The IBWA, Kay says, believes consumers should make their own choice about where to get fluoride. "Fluoride in bottled water might not be the optimal choice for everyone because they have other sources. We need to be concerned about fluorosis." He recommends consumers discuss water choices with their dentist or hygienist: "Take the overall regimen into account."
To discover whether a particular bottled water contains fluoride, Kay recommends looking on the label for contact information, or checking the IBWA website. IBWA member companies include Crystal Springs, Culligan, Mountain Park Springs, and Eureka.
As the bottled water and home water treatment industries continue to grow, we need to be aware of our patient's water preferences. It's up to us to educate them on wise choices for optimum fluoride exposure.
More information on fluoride in bottled and treated water is available from the American Dental Association at http://www.ada.org/prof/prac/issues/topics/bottledh2 o.html; and from the International Bottled Water Association at www.bottledwater.org.
Cathy Hester Seckman, RDH, is a frequent contributor who is based in Calcutta, Ohio. She can be contacted at cseckman @raex.com.
One company's reach for fluoride
Dannon has initiated one of the more aggressive marketing campaigns for fluoridated bottled water. The company's advertising for its Dannon Fluoride to Go suggests that the bottled water is perfect for children active in sports. In addition to the benefits of drinking water instead of "sodas full of sugar," Dannon asserts that its fluoridated bottled water helps "build strong teeth." The company's Web site said up to 1 mg of fluoride is added per liter of water. In an 8.5 ounce bottle of Dannon Fluoride to Go, there may be as much as 0.25 mg of fluoride.
The company does recommend that consumers consult dental professionals about how much of the fluoridated beverage children can consume on a daily basis. For more information about Dannon Fluoride to Go, visit www.dannonwater.com/fluoride.html.
Home water treatment systems
Do home water treatment systems remove fluoride that has been conscientiously added by municipal water authorities? It depends on the system.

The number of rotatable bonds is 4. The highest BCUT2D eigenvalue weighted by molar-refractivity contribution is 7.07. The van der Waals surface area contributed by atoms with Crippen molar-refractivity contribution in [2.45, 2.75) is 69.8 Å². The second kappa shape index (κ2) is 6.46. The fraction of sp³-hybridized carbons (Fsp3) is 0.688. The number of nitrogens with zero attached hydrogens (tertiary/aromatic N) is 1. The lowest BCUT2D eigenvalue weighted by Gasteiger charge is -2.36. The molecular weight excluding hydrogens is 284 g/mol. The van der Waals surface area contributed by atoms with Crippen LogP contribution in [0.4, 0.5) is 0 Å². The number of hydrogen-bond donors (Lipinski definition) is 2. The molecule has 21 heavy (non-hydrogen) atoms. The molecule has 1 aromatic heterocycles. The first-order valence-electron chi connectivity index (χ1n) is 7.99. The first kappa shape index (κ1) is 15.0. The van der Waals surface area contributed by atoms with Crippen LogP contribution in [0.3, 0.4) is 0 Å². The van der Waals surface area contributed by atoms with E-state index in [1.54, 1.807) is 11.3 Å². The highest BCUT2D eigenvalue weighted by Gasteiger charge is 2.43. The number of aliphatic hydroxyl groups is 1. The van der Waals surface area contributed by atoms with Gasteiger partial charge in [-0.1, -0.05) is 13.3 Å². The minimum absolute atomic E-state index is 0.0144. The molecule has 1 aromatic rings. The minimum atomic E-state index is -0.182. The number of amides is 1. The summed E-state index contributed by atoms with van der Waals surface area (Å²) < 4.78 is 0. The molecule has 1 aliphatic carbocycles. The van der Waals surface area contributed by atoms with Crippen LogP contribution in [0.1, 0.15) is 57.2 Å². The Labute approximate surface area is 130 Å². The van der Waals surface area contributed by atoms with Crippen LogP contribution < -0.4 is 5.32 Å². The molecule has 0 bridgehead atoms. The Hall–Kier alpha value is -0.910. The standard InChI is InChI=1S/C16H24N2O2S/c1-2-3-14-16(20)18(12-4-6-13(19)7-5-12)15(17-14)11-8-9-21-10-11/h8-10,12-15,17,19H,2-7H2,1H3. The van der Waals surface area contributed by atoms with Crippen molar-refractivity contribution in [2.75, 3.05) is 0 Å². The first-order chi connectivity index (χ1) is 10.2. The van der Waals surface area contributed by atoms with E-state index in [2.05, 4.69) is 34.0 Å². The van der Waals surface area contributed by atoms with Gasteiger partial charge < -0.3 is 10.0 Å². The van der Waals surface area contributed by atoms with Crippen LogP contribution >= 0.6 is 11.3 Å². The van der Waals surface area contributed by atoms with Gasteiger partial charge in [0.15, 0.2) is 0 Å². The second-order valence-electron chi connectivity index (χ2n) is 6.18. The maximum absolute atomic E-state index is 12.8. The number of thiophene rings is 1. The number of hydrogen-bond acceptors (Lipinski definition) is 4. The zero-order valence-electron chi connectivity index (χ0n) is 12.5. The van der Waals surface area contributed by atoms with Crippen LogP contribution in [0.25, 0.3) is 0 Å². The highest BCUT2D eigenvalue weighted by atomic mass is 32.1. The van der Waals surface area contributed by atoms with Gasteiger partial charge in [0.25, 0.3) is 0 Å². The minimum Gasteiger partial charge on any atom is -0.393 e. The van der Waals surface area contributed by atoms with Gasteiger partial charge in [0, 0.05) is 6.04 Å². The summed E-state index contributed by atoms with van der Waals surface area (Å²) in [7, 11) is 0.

Because there has been a perception that municipal water is not as safe as it should be, consumers not only turn to bottled water - seen as more pure and natural - they filter their home water in an effort to make it more pure and natural.
The Water Quality Association said in 1999 that 38 percent of adults use a home water treatment device. That represented a 28 percent increase since 1995. Almost half the people it surveyed said they were concerned about possible contaminants in their water supply.
Home water treatment units can be point of use (POU) or point of entry (POE) devices. POUs are the most common, treating only water used for drinking and cooking. A POU device usually screws onto a kitchen faucet or is installed in a water pitcher.
A typical POE device would be a water softener or reverse osmosis (RO) unit that treats all the water entering the house. Softeners remove minerals from water, and RO units convert seawater to potable water.
Current research indicates that neither water softeners nor POE/POU filters remove significant fluoride from water, although filters that use activated alumina may remove 80 percent of fluoride.
On the other hand, steam distillation removes 100 percent of fluoride, and RO filters remove 65 percent to 95 percent of fluoride.
There is no significant research on the relation between home water treatment systems and caries risk, but we've known since 1909 that lack of exposure to fluoride does increase caries risk. The current recommendation is that homeowners who use water treatment systems should check with their dentist about their specific fluoride needs.